- Third Phase: The mold is cooled by submerging or blasting it with cold water, allowing the casting to be readily removed.
- The cast is removed in the fourth stage by opening the die.
The stages and variations of injection molding are quite similar to die casting, with the exception that plastic producers utilize plastic or polymers rather than metal as the raw materials.
2. Material Compatibility
Each of these production methods is tailored to a certain set of materials. Injection molding, which needs materials with extremely low viscosities in liquid form, thermoplastic polymers such as ABS, polypropylene, TPU, and polyethylene are widely utilized. Because of their low viscosities, the material may acquire shape. Thermoset materials, such as thermoset polyurethanes, are permanently formed when the material dries and are commonly used in cast molding.
The material characteristics of thermoplastic and thermoset compounds differ significantly due to their chemistry. Thermoset polyurethanes, for example, offer a far bigger range of durometers, better resistance to abrasion, and more chemical resistance than their thermoplastic counterpart, TPU.
The physical qualities necessary for the functioning of the part or component being developed will assist in determining the best material for the purpose, and hence the best manufacturing method.
3. Tooling and Manufacturing Costs
Tooling costs are sometimes greater in injection molding owing to the increased pressures and temperature variability involved. Injection molding tools are typically closed metal molds with sophisticated temperature and material flow control systems. These molds typically necessitate costly machining and finishing steps. Because of their high cost, injection molding tools can take a long time to pay for themselves, necessitating extremely high production numbers.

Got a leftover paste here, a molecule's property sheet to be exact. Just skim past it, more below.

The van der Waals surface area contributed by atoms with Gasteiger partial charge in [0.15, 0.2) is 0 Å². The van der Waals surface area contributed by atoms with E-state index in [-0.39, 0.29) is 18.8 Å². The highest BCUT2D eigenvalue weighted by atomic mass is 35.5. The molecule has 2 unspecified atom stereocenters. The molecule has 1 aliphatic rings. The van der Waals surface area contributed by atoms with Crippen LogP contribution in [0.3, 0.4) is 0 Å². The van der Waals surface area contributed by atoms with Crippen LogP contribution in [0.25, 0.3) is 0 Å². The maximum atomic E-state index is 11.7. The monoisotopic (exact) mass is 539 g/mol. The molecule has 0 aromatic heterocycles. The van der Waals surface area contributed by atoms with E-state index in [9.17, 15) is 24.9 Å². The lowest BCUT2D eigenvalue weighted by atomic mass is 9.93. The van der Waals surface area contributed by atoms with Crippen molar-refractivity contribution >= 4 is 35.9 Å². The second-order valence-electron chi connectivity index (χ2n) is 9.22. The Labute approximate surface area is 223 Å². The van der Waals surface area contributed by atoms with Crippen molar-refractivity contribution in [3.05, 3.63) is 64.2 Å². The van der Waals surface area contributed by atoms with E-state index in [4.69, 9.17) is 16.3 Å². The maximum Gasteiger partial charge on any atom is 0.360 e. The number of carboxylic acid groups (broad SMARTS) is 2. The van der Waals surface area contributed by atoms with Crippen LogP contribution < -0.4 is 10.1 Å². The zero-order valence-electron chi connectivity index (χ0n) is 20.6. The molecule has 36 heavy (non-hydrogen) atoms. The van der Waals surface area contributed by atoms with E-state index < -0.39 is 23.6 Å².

Cast casting often employs considerably simpler mold tooling, which results in substantially cheaper tooling costs. Cast molding can use open molds, close molds, compression molds, and a variety of different mold forms. This allows you a great deal of freedom when creating the best molding procedure for a product. As a result, cast molding is frequently an excellent choice for modest to large volume goods.
4. Rapid Prototyping
Prototyping goods and parts in the required material quickly and affordably may accelerate your product development cycle; the sooner you can test the material in the application, the sooner you can bring the product to market. For the prototype, the injection molding method necessitates the use of hard tooling, which results in greater prices and longer lead times.
Furthermore, if the material does not meet the requirements of the application, you may end up with a costly mold that cannot be used, or one that is costly to retrofit. Because of the low computational complexity of cast molding, it is possible to create prototypes utilizing soft molds manufactured from a range of materials. Cast prototype molds may be readily and rapidly created, enabling fast and iterative prototyping.
The Bottom Line
So, what makes injection molding superior to die casting? If you need to produce a large number of parts at a low cost, injection molding may be the way to go, since labor and equipment costs are relatively low, but it is also important to note that the expenditure on the plastic injection molding machines themselves, as well as any secondary equipment, can be quite high.
If design accuracy is critical, or if you need to produce a large number of complicated components in a short period, die casting is nearly always the best solution. Even when creating smaller pieces, many people prefer the evident sense of sturdiness and quality that a solid metal part has over a plastic part.